A good night’s rest may clear your head – literally.
For centuries, scientists and philosophers have wondered why people sleep and how it affects the brain.
Only recently, for example, have scientists shown that sleep is important for storing memories.
In this new study, funded by the National Institute of Neurological Disorders and Stroke (NINDS), part of the National Institutes of Health (NIH), US researchers unexpectedly found that sleep may also be the time when the brain cleanses itself of toxic molecules.
Although based on an animal model, this fascinating study published in the journal Science, showed for the first time that the space between brain cells may increase during sleep, allowing the brain to flush out toxins that build up during waking hours. These results suggest a new and important role for sleep in health and disease.
Flushing away toxins
“Sleep changes the cellular structure of the brain. It appears to be a completely different state,” said Maiken Nedergaard, MD, DMSc, co-director of the Center for Translational Neuromedicine at the University of Rochester Medical Center in New York, and a leader of the study.
Certain brain cells, called glia, control flow through the glymphatic system by shrinking or swelling. Noradrenaline is an arousing hormone that is also known to control cell volume. But when we are asleep noradrenaline levels drop, allowing certain important changes to take place.
The scientists discovered that during sleep a ‘plumbing system’ called the glymphatic system may open, letting fluid flow rapidly through the brain.
The glymphatic system helps control the flow of cerebrospinal fluid (CSF), a clear liquid surrounding the brain and spinal cord.
The flush of this fluid into the brain also helps to clear away toxins, some of which are associated with Alzheimer’s disease and other neurological disorders.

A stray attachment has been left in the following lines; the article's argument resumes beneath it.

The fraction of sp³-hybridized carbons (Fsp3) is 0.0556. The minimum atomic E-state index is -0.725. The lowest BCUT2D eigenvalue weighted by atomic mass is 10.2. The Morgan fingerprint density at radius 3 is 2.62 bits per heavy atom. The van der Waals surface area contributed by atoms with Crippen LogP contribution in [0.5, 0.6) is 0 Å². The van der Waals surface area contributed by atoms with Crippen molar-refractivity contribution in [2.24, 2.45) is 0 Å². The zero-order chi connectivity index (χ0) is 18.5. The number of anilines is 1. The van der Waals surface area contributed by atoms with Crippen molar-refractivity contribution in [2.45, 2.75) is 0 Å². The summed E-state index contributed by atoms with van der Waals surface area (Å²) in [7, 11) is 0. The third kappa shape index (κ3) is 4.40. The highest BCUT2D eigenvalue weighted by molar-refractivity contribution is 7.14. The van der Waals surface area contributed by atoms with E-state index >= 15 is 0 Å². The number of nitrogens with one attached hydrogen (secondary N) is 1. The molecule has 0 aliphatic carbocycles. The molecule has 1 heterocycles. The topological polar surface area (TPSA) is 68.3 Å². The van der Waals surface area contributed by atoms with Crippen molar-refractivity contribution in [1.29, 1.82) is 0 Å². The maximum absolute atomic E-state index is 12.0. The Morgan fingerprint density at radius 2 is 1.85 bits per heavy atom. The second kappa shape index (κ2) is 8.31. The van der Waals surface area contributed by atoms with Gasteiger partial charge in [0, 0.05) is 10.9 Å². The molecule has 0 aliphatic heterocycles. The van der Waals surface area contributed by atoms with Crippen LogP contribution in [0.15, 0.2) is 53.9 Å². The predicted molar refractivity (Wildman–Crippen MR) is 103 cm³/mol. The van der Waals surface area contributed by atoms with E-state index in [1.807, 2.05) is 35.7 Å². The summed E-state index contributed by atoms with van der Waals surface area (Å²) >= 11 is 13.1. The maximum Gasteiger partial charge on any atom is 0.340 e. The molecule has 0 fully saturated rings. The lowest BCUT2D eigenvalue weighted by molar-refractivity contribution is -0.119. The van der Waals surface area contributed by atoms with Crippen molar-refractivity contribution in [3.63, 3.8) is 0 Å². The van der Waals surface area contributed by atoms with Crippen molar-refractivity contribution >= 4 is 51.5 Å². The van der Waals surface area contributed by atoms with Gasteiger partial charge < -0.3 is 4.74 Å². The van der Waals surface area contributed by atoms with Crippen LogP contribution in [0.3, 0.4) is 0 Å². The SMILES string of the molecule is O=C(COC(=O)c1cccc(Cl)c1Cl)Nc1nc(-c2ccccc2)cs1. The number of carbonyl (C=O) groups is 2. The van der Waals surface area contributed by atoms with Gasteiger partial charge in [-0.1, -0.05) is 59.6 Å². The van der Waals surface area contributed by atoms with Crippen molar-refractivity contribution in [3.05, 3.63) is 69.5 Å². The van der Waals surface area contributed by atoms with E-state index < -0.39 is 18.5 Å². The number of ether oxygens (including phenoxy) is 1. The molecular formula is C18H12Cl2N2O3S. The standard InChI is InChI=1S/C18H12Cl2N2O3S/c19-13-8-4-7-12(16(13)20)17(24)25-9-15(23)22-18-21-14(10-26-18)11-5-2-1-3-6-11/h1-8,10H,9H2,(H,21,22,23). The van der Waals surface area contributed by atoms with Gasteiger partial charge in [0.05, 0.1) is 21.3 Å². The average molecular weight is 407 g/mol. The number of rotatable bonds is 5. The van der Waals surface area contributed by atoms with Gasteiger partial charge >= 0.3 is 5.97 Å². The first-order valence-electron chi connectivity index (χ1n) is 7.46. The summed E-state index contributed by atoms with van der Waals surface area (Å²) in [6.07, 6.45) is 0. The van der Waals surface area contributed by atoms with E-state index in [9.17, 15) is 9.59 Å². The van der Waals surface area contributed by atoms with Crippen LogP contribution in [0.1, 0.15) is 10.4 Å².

To aid this flushing out, the scientists found that, when we are asleep, the space between our brain cells expands dramatically.
For example, in the mice in this study, the space inside the brains increased by 60% when the mice were asleep or anesthetised.
All this activity is very energy intensive, however, and the scientists speculate that the brain has to make a choice about how best to manage the many demands made on it on a daily basis.
According to Dr Nedergaard, “The brain only has limited energy at its disposal and it appears that it must choice between two different functional states – awake and aware or asleep and cleaning up.
“You can think of it like having a house party. You can either entertain the guests or clean up the house, but you can’t really do both at the same time.”
Why this is important
Previous studies suggest that toxic molecules involved in neurodegenerative disorders accumulate in the space between brain cells.
In this study, for instance, the researchers found that amyloid-beta, a protein that can build up in the brain and is associated with Alzheimer’s disease, cleared from the brain when the mice were asleep, suggesting sleep normally clears toxic molecules from the brain.
“These results may have broad implications for multiple neurological disorders,” said Jim Koenig, Ph.D., a program director at NINDS. “This means the cells regulating the glymphatic system may be new targets for treating a range of disorders.”
The sleep-Alzheimer’s link
But the current study also places in to context previous studies linking insomnia and dementia.
For example, in 2009 one animal study found that lack of sleep caused a build-up of amyloid beta in the brains of experimental animals.
Another published in 2010 found that amyloid beta levels in the spinal fluid of volunteers increased when they were awake and fell during sleep.
The researchers concluded that it was impaired clearance rather than overproduction of toxins that was linked to the development of Alzheimer’s.
The results of study suggested that young and middle-aged adults who suffer from insomnia and other sleep disorders may be more likely to develop Alzheimer’s in later life.
Earlier this year another study found that sleep is disrupted in people who likely have early Alzheimer’s disease but do not yet have the memory loss or the other cognitive problems characteristic of full-blown disease.
The results of the current study highlight the importance of sleep.
Put simply, ”We need sleep. It cleans up the brain,” concludes Dr. Nedergaard.